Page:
The survey, commissioned by the German Friedrich Ebert foundation, canvassed voting intentions ahead of the first round of presidential voting on November 7 and was due to be published by current affairs magazine Politika.
A run-off round of polling will be held on December 19 if there is no outright winner in the first ballot.
Authorities ordered that the publication containing the results be withdrawn from news stands, according to the publishers who also cancelled a scheduled media conference to announce their findings.
“We note the significant concerns over the publication of the opinion poll results and the importance of maintaining public order, state security and national dignity, as flagged to us officially,” said the publishers in a statement.
Friedrich Ebert foundation spokesman Marcus Schneider said that he was pressured not to publish in “an official government letter”.
Opinion polls during electoral campaigning are not banned but are a rarity in Madagascar.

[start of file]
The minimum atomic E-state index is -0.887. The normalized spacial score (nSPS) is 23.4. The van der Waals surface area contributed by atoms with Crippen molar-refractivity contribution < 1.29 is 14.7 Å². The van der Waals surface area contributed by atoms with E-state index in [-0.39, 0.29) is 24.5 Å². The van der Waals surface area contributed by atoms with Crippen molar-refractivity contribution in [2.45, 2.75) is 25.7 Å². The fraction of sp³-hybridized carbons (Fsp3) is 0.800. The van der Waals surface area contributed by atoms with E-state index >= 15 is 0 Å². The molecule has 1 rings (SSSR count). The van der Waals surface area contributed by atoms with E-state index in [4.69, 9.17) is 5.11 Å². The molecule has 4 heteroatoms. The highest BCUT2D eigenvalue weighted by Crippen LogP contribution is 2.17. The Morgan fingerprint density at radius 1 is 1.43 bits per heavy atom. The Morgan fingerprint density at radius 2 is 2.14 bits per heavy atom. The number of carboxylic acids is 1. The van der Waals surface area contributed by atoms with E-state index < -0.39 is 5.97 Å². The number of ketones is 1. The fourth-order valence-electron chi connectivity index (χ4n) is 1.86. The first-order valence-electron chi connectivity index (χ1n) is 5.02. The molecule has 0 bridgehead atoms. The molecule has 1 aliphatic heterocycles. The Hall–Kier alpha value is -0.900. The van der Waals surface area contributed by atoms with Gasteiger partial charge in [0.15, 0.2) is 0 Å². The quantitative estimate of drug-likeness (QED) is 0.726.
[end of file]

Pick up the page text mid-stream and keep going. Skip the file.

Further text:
Electoral commission chief Hery Rakotomanana had raised concerns over the polling on Tuesday.
“In the context of Madagascar, it’s already difficult to carry out a poll because of the disparities in the population’s level of education and awareness,” he said.
“People will accuse the commission of rigging if the election results don’t match the polling.”
The opinion poll was carried out by telephone using a representative sample of 800 citizens of the poor Indian Ocean island nation aged over 18 and had a margin of error of 3.5 percent.
Journalists at Politika responded to the government order by tearing out the nine pages of their publication reporting the poll’s findings so that the magazine could still be sold.
“It was the result of two months of work and investment that was snatched away from us in one fell swoop,” said the journal’s editor-in-chief, Raoto Andriamanambe.
President Hery Rajaonarimampianina and two of his predecessors — Andry Rajoelina (2009-2014) and Marc Ravalomanana (2002-2009) — are the favourites to win the presidential vote.